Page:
REVIEW: CD launch, Crossing Roper Bar Volume 2 — The Ghost Dances, Young Wägilak Group & Australian Art Orchestra, Bennetts Lane Jazz Club, Tuesday 27 May, 2014
This was a CD launch and a live music performance. It was also a challenging and moving personal experience that has stayed with me over the months since it took place — in the brief lull between two significant jazz festivals in Melbourne.
I had heard about Crossing Roper’s Bar, a musical collaboration over nine years in which the song men of Ngukurr have worked closely with the Australian Art Orchestra to explore in a contemporary way the manikay (song cycles) of the Yolŋu people of South East Arnhem Land. I had never heard the music, but had long wanted to.
I had expectations only that what the initiator of the project, Paul Grabowsky, had said was based on “an equal exchange of knowledge through a dialogue centred on music” would be fascinating and could take me anywhere. Grabowsky has a habit of not disappointing. But, of course, there were many other musicians involved in this rare live performance — many known to me through jazz, but two indigenous musicians who were an unknown quantity.
Looking back on this performance, I regret that it was sandwiched between periods of intense jazz festival activity at Stonnington Jazz and the Melbourne International Jazz Festival. It deserved to have its own space in my head, time for reflection and for its depth to sink in. Yet, despite my need to move on in “festival review” mode, I find that this concert lingers. It will not go away.
An important element in that lasting impact came in the contributions of indigenous musicians of the Young Wägilak Group and traditional ceremony men from Ngukurr on the Roper River Daniel Wilfred (Wägilak Songman and dancer) and David Wilfred (Wägilak Songman and didgeridoo).
The AAO musicians were Paul Grabowsky (Musical Director and piano), Tony Hicks (saxophones), Stephen Magnusson (guitar), Niko Schauble (drums). and Philip Rex (double bass).
It was an impressive line-up from the AAO, but this outing was indeed “an equal exchange”. Soon after Grabowsky spoke briefly about this music taking us to another place, outside time and yet about time as well as identity and creation, I found myself focusing especially on the voice and words of Daniel Wilfred. It was mesmerising and powerful.
The orchestra members began with minimalist contributions, at times explosive chatter and seemingly disconnected, so that Daniel’s voice and clap stick interventions were a sharp shock. But as the music progressed his voice became a unifying force as well as a form of punctuation, halting proceedings before the next “movement”. At times I found it had the propulsion of swing.
Grabowsky and Magnusson played together, the guitar producing sounds that were visceral, animal and alive, sometimes gobbling. Hicks, who was exquisitely expressive on his wide range of instruments throughout, delivered a long, moving clarinet solo before a vocal and clap stick cut-off. Then Rex and Schauble delivered strong stuff that led to a fiery finish of another segment.
Daniel and David Wilfred
There were many extremes and variations as each of two sets progressed, ranging from frenzy to tiny chirrups to what sounded like storm clouds bristling with distant thunder. The music became eerie or piercing or an onslaught. It was harsh, then it softened. It was unsettling, then it was evocative of much time passing — possibly eons.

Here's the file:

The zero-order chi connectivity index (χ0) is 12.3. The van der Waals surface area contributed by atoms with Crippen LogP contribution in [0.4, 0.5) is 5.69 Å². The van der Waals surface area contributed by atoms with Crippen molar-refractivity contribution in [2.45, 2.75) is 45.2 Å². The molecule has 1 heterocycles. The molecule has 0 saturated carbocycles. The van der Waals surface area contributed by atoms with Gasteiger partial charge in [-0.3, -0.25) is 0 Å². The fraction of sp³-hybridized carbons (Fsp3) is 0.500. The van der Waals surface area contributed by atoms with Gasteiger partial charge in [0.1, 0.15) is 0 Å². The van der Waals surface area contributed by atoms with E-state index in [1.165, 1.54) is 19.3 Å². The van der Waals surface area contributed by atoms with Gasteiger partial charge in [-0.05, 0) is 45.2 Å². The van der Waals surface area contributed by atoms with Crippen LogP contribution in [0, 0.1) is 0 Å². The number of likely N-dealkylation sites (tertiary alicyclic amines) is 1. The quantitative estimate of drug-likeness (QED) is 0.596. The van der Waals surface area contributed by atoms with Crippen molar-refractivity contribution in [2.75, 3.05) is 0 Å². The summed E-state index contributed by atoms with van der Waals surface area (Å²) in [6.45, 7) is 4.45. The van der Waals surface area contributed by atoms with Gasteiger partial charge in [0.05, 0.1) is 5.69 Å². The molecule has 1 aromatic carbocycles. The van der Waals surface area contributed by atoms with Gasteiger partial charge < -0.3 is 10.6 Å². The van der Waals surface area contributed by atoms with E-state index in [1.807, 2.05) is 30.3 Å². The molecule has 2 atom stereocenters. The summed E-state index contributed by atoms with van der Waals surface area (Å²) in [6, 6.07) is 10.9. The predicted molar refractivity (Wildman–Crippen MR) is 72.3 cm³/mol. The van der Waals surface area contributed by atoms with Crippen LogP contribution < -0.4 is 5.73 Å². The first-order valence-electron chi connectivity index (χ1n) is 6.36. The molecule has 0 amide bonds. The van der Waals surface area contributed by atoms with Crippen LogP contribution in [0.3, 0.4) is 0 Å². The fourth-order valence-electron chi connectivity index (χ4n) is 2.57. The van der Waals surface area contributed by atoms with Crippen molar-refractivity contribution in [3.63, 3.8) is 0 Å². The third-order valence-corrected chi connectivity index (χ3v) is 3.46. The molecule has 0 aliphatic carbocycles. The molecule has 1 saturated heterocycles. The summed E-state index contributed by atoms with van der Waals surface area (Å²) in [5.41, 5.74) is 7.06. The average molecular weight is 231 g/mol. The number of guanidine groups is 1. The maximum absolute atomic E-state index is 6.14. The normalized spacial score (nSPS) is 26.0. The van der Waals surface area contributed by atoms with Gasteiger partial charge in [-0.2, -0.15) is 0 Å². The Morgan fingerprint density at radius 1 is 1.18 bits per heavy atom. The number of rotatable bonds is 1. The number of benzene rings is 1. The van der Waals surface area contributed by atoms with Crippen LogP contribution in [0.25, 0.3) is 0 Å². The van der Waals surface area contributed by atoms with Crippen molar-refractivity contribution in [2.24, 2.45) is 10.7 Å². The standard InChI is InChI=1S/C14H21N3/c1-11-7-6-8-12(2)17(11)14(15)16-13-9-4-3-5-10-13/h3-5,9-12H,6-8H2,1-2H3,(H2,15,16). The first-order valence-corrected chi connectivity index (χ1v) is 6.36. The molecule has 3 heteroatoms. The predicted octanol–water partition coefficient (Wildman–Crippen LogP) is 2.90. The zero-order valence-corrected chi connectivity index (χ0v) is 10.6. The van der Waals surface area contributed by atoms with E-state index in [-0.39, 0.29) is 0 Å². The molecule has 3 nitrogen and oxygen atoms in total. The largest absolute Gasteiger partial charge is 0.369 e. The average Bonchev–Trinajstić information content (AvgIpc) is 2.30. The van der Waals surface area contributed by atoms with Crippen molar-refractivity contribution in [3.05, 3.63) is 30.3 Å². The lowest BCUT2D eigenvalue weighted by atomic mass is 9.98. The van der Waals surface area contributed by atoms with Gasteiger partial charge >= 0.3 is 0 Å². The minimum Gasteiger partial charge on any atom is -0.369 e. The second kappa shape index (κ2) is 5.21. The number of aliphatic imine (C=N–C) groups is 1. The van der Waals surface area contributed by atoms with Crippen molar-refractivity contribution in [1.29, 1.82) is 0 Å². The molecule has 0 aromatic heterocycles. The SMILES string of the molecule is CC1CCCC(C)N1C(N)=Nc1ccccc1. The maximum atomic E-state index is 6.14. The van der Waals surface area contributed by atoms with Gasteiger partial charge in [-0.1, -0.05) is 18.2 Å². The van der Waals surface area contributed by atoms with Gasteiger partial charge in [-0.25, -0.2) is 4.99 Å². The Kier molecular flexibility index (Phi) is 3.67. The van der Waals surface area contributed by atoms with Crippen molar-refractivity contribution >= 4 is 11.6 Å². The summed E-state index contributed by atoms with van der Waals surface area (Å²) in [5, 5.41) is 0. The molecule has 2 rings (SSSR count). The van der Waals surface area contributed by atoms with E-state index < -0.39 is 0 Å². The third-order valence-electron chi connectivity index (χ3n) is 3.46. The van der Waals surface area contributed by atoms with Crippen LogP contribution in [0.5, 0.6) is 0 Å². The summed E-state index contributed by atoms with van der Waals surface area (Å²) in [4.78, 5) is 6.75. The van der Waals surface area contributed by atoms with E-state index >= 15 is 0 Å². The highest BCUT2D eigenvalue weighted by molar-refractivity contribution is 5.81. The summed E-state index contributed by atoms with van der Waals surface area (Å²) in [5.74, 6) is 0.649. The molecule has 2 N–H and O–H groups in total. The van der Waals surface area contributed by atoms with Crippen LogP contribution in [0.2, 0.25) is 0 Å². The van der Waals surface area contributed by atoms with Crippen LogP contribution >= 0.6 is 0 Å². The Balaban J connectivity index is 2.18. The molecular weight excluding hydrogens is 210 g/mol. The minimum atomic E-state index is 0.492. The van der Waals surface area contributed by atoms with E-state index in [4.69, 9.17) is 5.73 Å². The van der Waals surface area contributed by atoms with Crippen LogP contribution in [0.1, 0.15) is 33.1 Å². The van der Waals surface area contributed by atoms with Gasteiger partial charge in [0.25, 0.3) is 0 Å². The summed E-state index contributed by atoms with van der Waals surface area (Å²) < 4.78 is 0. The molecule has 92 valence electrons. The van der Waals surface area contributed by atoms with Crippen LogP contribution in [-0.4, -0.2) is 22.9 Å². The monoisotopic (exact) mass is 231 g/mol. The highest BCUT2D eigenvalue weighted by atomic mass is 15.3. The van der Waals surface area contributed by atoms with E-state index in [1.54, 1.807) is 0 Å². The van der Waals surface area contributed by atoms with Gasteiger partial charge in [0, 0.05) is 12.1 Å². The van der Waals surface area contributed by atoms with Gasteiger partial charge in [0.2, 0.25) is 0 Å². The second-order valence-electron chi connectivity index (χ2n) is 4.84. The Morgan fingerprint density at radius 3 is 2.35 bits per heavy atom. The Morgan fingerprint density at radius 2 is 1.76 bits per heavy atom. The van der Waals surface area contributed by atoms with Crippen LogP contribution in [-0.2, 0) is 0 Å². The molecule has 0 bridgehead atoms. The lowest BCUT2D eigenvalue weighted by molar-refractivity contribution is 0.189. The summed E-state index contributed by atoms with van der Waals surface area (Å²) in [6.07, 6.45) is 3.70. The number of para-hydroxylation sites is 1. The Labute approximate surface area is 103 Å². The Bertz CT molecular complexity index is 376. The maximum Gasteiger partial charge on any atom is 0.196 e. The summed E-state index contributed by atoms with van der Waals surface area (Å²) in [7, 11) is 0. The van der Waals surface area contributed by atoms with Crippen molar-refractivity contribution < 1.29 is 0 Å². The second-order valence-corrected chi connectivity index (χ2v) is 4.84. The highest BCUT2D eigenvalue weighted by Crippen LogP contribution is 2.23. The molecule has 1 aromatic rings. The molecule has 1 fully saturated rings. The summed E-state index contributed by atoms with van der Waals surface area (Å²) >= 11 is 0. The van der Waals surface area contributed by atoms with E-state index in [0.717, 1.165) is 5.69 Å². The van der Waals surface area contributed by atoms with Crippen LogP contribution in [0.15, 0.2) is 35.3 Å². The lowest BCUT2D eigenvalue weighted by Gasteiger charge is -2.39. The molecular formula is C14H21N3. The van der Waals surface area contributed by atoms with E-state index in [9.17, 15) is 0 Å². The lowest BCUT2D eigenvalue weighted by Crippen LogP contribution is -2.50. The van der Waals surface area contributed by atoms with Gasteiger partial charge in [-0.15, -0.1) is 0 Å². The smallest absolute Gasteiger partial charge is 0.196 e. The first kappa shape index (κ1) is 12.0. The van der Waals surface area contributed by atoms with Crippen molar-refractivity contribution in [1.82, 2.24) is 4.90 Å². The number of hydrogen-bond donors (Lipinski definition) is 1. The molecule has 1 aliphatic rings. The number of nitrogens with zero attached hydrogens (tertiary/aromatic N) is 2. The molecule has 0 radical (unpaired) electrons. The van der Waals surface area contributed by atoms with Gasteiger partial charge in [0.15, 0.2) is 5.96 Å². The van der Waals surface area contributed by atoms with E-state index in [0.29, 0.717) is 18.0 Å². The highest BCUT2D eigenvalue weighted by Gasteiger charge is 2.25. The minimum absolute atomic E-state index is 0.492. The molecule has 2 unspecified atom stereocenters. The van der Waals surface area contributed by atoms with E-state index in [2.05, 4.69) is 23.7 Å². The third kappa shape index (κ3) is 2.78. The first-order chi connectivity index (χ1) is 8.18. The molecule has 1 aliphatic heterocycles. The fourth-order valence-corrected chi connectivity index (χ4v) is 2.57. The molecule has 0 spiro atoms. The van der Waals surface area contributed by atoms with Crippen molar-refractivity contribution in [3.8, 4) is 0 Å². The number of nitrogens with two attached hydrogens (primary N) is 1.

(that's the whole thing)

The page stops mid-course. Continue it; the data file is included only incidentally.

But throughout this diversity, the powerful binding force was Daniel’s voice and presence. His vocals seemed disembodied, floating free in space and not emerging just from the mic and speakers. David’s didgeridoo was welcome, but the most impact came in his brother’s voice. I could have just listened and let the sounds fill everything.
At the end of the second set, Daniel spoke briefly about the effect of this project and its affect on his life. I did not catch all that he said, but his pride and strength was evident.
As this is a review, albeit belated, it should have a verdict, I suppose — though no star rating will be offered. So, did it work to bring creative jazz musicians together with musicians from Arnhem Land? Can these cultures find common ground?
From this one experience, and from listening to the album many times, I find that question to be somehow irrelevant. It’s a fair question and someone raised it with me, but I did not find disparity in the music and I did not find myself thinking in terms of the indigenous and non-indigenous parts of the whole.
I’m not sure that I fully grasped where the music took us on the night, but the experience will stay with me. I would urge anyone to take the opportunity to hear this collaboration in whatever form it takes in future — whether live or recorded, but preferably live.
Note: The album Crossing Roper Bar Volume 2 – The Ghost Dances was recorded in 2012 and features the Young Wägilak Group from Arnhem Land led by Benjamin Wilfred and AAO musicians, Erkki Veltheim (violin), Paul Grabowsky (piano), Tony Hicks (saxophone/flute), Philip Rex (bass) and Niko Schäuble (drums).
From the AAO notes: “The Roper River is a magnificent waterway flowing from Mataranka, 100 kms south of Katherine, and out across the land of the Mangarayi and Yungman people. Before it reaches the Gulf of Carpentaria it passes the remote town of Ngukurr, which is isolated by the Wet for several months of each year (November to Easter) when the Roper engulfs all but the highest land. At other times, Roper Bar is the point where it’s possible to cross the river and go on to Ngukurr. The crossing over seems not only a poetic but also a fitting metaphor for our collaboration, Crossing Roper Bar.”